Updating the Militarization and Annexation of North America

The title refers to the Security and Prosperity Partnership of North America (SPP), also known as the North American Union — formally launched at a March 23, 2005 Waco, Texas meeting attended by George Bush, Mexico’s President Vincente Fox, and Canadian Prime Minister Paul Martin. It’s for a tri-national agreement, below the radar, for greater economic, political, and security integration with secret business and government working groups devising binding policies with no public knowledge or legislative debate.

In short, it’s a military-backed corporate coup d’etat against the sovereignty of three nations, their populations and legislative bodies. It’s a dagger through the heart of democratic freedom in all three, yet the public is largely unaware of what’s happening.

Last April, New Orleans hosted the last SPP summit. Ever since, progress may have stalled given the gravity of the global economic crisis and top priority need to address it. Nonetheless, what’s known to date is updated below plus some related information.

Last September, the Army Times reported that the 3rd Infantry’s 1st Brigade Combat Team in Iraq would be re-deployed at home (October 1) as “an on-call federal response force for natural or manmade emergencies and disasters, including terrorist attacks.”

“This marks the first time an active unit has been given a dedicated assignment to NorthCom, a joint command established in 2002 to provide command and control for federal homeland defense efforts and coordinate defense support of civil authorities.”

Then on December 1, the Washington Post reported that the Pentagon will deploy 20,000 troops nationwide by 2011 “to help state and local officials respond to a nuclear attack or other domestic catastrophe.” Three “rapid-reaction” combat units are planned. Two or more others may follow. They’ll be supplemented by 80 smaller National Guard units trained to respond to chemical, biological, radiological, nuclear, high-yield explosive, and other domestic “terror” attacks or disturbances. In other words, homeland militarization and occupation are planned using troops trained to kill.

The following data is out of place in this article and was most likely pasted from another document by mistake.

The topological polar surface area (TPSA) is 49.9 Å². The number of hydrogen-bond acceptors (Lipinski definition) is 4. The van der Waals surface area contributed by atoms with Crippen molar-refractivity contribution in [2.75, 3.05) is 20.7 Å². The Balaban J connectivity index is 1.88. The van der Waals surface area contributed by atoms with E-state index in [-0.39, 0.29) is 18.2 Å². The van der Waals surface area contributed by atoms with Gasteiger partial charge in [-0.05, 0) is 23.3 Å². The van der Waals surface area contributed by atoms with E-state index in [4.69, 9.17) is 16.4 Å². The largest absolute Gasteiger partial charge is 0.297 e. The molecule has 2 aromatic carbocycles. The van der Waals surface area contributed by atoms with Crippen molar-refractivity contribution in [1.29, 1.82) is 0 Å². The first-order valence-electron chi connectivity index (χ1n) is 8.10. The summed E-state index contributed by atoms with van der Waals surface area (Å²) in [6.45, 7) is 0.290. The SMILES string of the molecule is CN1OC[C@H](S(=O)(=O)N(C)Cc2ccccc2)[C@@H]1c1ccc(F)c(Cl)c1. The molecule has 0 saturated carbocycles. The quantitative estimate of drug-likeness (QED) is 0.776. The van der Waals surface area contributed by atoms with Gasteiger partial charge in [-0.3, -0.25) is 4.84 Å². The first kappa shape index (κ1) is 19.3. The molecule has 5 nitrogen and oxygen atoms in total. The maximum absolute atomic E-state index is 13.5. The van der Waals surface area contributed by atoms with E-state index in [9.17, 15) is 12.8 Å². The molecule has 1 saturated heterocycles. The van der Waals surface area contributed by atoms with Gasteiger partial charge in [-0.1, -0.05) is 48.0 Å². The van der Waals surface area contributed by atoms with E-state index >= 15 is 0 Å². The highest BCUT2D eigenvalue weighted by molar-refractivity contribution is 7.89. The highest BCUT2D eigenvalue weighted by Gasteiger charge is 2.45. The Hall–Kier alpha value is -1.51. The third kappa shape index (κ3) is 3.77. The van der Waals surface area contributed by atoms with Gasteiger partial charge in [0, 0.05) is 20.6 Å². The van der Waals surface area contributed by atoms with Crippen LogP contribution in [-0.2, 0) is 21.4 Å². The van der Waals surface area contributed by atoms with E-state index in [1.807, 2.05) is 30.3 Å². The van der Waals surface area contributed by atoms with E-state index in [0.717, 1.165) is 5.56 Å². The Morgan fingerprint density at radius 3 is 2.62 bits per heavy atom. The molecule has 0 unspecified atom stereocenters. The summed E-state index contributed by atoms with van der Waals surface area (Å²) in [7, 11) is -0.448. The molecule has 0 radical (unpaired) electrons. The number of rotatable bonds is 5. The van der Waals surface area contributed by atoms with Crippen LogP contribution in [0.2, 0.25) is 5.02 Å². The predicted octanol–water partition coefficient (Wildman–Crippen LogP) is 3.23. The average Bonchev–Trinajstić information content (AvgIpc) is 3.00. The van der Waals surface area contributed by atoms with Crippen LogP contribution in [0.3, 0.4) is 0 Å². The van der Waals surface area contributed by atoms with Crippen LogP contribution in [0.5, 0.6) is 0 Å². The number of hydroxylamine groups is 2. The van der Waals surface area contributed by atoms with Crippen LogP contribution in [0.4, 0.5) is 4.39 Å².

The pretext is national security. In fact, they’ll be on-call against another major terrorist attack, real or contrived, as well as civil unrest given the gravity of the economic crisis, its effect on millions, and likelihood that sooner or later they’ll react. Armed combat troops will supplement militarized local police in case security crackdowns are ordered or martial law declared.

“Catastrophic Emergency” procedures are in place to react to situations, “natural or manmade,” according to DHS/FEMA’s March 2008 “Preparedness for the Next Catastrophic Disaster” policy paper. Should conditions warrant, initiatives to suspend the Constitution and declare martial law are in place, but militarizing America for business is also at issue.

Last October 1, the Canadian Action Party posted a “COUP IN USA ALERT” after the Bush administration announced the homeland deployment of troops with “$100 billion (bailout) dollars” to do it.

What’s Likely in Prospect

SPP efforts paused during the Bush to Obama transition, but “deep integration” plans remain. On January 19, Ottawa’s Carleton University’s Centre for Trade Policy and Law outlined an agenda for America and Canada going forward. It called for “early and sustained cooperation” at a time of continuing global crisis, to include security, defense, trade and competitiveness.

It said the “most pressing issue is the need to re-think the architecture for managing North America’s common economic space (including) trade liberalization.” It used language like “re-imagining (and) modernizing the border” that reads like erasing it and doing the same with Mexico. In a similar vein, it recommends “integrating national regulatory regimes into one that applies on both sides of the border.” It called the arrival of a new Washington administration “a golden opportunity” to forge a “mutually beneficial agenda (that) will define global and North American governance for years to come.”